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January 2019

Inspiration Of The Month - January 2019

“You are what your deepest desire is. As is your desire, so is your intention. As is your intention, so is your will. As is your will, so is your deed. As is your deed, so is your destiny.” - Upanishads

Our inspiration of the month is setting intentions, sankalpa.

We all hear it and with the New Year here may feel called to set our "New Year resolutions", for many of us setting resolutions that are very unrealistic and that we set each year without ever fulfilling. These resolutions more than often come from a place of ego and the conditioning that has been put upon us. We more than often fail as we make these intentions from a place of not feeling good enough, a place of lack, believing that when we meet these resolutions we will finally be happy .

In Yoga, there is an alternative, the setting of intention, your personal sankalpa. “By definition, a sankalpa should honor the deeper meaning of our life. A sankalpa speaks to the larger arc of our lives, our dharma—our overriding purpose for being here.”  - Rod Stryker

Skalpa means vow, or “the rule to be followed above all other rules.” San, refers to a connection with the highest truth. Sankalpa, then, is a vow and commitment we make to support our highest truth.

When our true sankalpa is revealed we connect to the divine and a tremendous will and energy will surface, along with action and the wisdom on how to deliver that action. 

How to discover your sankalpa:

Find a comfortable place to sit. You could lie down if sitting is extremely uncomfortable. Lying down has the tendancy to get us too sleapy so if you can prop yourself up or sit on a chair or on the sofa, then do that. Otherwise lie down and possibly bend the legs with feet on the floor and knees poitning up to keep you a bit more actice.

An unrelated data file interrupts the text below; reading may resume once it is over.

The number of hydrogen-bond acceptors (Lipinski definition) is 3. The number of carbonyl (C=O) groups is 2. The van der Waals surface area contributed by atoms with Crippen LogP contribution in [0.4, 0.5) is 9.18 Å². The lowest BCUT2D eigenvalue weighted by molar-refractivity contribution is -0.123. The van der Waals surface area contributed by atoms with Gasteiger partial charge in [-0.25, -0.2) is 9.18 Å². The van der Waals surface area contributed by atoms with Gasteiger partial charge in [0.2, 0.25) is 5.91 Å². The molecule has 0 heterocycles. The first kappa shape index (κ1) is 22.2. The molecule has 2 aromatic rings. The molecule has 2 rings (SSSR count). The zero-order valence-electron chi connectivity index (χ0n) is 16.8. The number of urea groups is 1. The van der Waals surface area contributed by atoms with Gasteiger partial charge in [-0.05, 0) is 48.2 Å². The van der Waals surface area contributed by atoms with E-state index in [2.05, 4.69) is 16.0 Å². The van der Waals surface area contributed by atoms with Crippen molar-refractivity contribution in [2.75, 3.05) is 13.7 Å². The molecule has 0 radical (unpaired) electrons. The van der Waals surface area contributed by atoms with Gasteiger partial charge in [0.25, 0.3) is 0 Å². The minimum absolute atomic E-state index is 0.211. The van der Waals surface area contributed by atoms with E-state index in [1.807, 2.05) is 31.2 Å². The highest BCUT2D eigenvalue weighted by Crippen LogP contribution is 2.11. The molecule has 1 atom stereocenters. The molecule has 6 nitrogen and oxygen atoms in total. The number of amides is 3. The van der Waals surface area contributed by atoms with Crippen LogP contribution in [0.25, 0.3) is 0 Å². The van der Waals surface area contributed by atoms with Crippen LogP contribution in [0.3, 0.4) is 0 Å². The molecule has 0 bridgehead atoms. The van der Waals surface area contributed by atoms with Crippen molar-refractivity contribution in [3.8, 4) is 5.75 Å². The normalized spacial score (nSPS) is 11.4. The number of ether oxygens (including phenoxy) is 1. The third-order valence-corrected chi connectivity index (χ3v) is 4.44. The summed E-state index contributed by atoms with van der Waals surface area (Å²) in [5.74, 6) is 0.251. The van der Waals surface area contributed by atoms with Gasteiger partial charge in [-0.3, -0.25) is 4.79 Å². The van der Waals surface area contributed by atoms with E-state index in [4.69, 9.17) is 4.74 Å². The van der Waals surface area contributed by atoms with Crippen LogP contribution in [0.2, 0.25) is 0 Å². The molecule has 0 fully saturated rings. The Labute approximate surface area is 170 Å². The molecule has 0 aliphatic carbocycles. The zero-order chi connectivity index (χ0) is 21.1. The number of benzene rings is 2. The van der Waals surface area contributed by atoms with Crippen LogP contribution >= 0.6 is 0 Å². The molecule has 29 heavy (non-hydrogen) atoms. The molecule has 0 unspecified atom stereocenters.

Start by taking a few breaths. Arriving not only in body, but in mind and heart.

 Stay here for a few minutes until your breath becomes comfortable. no need to make it be anything other than it is. Allow yourself to see the judgmental mind expecting and demanding, and then with a smile, let it go. simply allow each breath to move in and out of the body as it wishes to, until it finds some kind of a comfortable rhythm.

Ask yourself, 'What does my spirit want?', 'What is it striving for?', 'What sense of lack do I carry with me?'


 Be patient.....

 It may take sometime before an answer arises. When an answer rises, ask yourself, is this my Spirit or my Ego? Do this with kindness and non judgement. Remember it is not easy to break patterns.

 A Sankalpa is stated in present tense. It is short and positive. For example; if your spirit yearns to forgive someone who has hurt you, it can be,

"I am forgiveness"  

"I am unconditional love"

"Unconditional love me guides me on this path"

"I am free of fear"

"I have the courage to overcome all obstacles that come my way"

“I  am a positive force for the evolution of others”

"I am whole".

When you feel you have found a sankalpa or wish to try it out for as long as needed, start each morning (even before you come out of bed), or each practice, by closing your eyes, taking a few deep breaths, and repeating the exact same sanklapa, with the same words, 3 times.

Good luck!



By definition, a sankalpa should honour the deeper meaning of our life.  A sankalpa speaks to the larger arc of our lives, our dharma - our overriding purpose for being here.

- Rod Stryker



Meditation Practice for Reflection

To begin, minimise your distractions by letting others know you need some quiet time alone to meditate and finding a place you will not be disturbed and are comfortable in.


  • Reduces stress

  • Controls anxiety

  • Calms central nervous system

  • Generates kindness

  • Enhances self awareness

  • Lower blood pressure

  • Deeper relaxation

Contraindications for this pose:

  • If you are uncomfortable in a crossed leg easy pose try and sit in a chair. Sit away from the back of the chair with the spine tall and legs uncrossed, feet connected to the floor. 

Start small, a regular daily meditation that is only 2-5 minutes long is better than trying to sit for 20-30 minutes once a week. It’s not the length of time that matters, it’s merely the consistency and commitment to doing it every day that counts. Also, try and stick with one meditation and do this for a month, rather than trying a different type each day. This will mean less pressure in trying to find the perfect technique, allowing you to fully embody and experience your chosen type. If after that month you want to try a new technique go for it, knowing that you gave the previous meditation time and dedication.